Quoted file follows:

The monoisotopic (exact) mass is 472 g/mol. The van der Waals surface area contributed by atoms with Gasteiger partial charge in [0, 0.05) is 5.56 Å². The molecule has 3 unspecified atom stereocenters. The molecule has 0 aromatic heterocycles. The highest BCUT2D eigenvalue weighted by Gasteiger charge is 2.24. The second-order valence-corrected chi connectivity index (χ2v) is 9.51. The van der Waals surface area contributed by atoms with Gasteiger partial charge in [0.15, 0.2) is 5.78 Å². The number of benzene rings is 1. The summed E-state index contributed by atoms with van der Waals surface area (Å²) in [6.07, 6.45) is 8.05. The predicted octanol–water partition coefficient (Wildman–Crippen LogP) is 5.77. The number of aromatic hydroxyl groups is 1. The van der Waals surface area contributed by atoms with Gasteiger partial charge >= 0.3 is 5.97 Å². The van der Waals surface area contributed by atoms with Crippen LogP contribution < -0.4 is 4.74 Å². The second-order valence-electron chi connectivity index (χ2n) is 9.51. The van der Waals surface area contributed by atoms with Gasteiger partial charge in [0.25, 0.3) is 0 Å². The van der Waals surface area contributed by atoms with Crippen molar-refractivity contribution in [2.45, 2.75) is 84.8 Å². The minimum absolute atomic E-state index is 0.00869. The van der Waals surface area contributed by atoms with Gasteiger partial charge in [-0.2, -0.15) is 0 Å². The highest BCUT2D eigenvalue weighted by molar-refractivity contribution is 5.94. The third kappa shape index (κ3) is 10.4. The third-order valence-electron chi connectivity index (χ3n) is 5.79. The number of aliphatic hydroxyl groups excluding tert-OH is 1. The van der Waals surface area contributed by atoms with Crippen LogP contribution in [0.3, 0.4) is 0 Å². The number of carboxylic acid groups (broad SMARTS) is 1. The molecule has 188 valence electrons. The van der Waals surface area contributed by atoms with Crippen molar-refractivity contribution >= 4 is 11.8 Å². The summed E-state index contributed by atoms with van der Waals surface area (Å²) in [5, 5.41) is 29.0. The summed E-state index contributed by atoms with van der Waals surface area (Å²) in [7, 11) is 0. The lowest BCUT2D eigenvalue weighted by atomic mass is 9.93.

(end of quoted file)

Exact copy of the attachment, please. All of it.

The monoisotopic (exact) mass is 472 g/mol. The van der Waals surface area contributed by atoms with Gasteiger partial charge in [0, 0.05) is 5.56 Å². The molecule has 3 unspecified atom stereocenters. The molecule has 0 aromatic heterocycles. The highest BCUT2D eigenvalue weighted by Gasteiger charge is 2.24. The second-order valence-corrected chi connectivity index (χ2v) is 9.51. The van der Waals surface area contributed by atoms with Gasteiger partial charge in [0.15, 0.2) is 5.78 Å². The number of benzene rings is 1. The summed E-state index contributed by atoms with van der Waals surface area (Å²) in [6.07, 6.45) is 8.05. The predicted octanol–water partition coefficient (Wildman–Crippen LogP) is 5.77. The number of aromatic hydroxyl groups is 1. The van der Waals surface area contributed by atoms with Gasteiger partial charge >= 0.3 is 5.97 Å². The van der Waals surface area contributed by atoms with Crippen LogP contribution < -0.4 is 4.74 Å². The second-order valence-electron chi connectivity index (χ2n) is 9.51. The van der Waals surface area contributed by atoms with Gasteiger partial charge in [0.25, 0.3) is 0 Å². The van der Waals surface area contributed by atoms with Crippen molar-refractivity contribution in [2.45, 2.75) is 84.8 Å². The minimum absolute atomic E-state index is 0.00869. The van der Waals surface area contributed by atoms with Gasteiger partial charge in [-0.2, -0.15) is 0 Å². The highest BCUT2D eigenvalue weighted by molar-refractivity contribution is 5.94. The third kappa shape index (κ3) is 10.4. The third-order valence-electron chi connectivity index (χ3n) is 5.79. The number of aliphatic hydroxyl groups excluding tert-OH is 1. The van der Waals surface area contributed by atoms with Crippen LogP contribution in [0.3, 0.4) is 0 Å². The number of carboxylic acid groups (broad SMARTS) is 1. The molecule has 188 valence electrons. The van der Waals surface area contributed by atoms with Crippen molar-refractivity contribution >= 4 is 11.8 Å². The summed E-state index contributed by atoms with van der Waals surface area (Å²) in [5, 5.41) is 29.0. The summed E-state index contributed by atoms with van der Waals surface area (Å²) in [7, 11) is 0. The lowest BCUT2D eigenvalue weighted by atomic mass is 9.93.